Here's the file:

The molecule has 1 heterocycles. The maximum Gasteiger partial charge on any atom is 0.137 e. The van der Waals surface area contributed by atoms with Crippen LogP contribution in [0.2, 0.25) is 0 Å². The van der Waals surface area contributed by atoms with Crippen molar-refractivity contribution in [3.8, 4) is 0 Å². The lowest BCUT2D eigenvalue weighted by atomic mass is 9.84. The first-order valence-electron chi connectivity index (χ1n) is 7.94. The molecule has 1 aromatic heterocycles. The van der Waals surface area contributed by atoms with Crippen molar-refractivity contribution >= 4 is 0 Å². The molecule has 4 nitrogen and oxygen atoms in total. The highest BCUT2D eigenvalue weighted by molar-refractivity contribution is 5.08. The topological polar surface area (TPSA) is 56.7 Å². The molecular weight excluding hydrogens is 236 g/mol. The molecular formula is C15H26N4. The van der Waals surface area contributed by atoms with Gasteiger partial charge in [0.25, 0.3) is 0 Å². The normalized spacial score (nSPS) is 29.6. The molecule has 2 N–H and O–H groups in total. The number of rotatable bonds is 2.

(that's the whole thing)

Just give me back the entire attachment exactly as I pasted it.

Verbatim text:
The molecule has 1 heterocycles. The maximum Gasteiger partial charge on any atom is 0.137 e. The van der Waals surface area contributed by atoms with Crippen LogP contribution in [0.2, 0.25) is 0 Å². The van der Waals surface area contributed by atoms with Crippen molar-refractivity contribution in [3.8, 4) is 0 Å². The lowest BCUT2D eigenvalue weighted by atomic mass is 9.84. The first-order valence-electron chi connectivity index (χ1n) is 7.94. The molecule has 1 aromatic heterocycles. The van der Waals surface area contributed by atoms with Crippen molar-refractivity contribution >= 4 is 0 Å². The molecule has 4 nitrogen and oxygen atoms in total. The highest BCUT2D eigenvalue weighted by molar-refractivity contribution is 5.08. The topological polar surface area (TPSA) is 56.7 Å². The molecular weight excluding hydrogens is 236 g/mol. The molecular formula is C15H26N4. The van der Waals surface area contributed by atoms with Gasteiger partial charge in [0.25, 0.3) is 0 Å². The normalized spacial score (nSPS) is 29.6. The molecule has 2 N–H and O–H groups in total. The number of rotatable bonds is 2.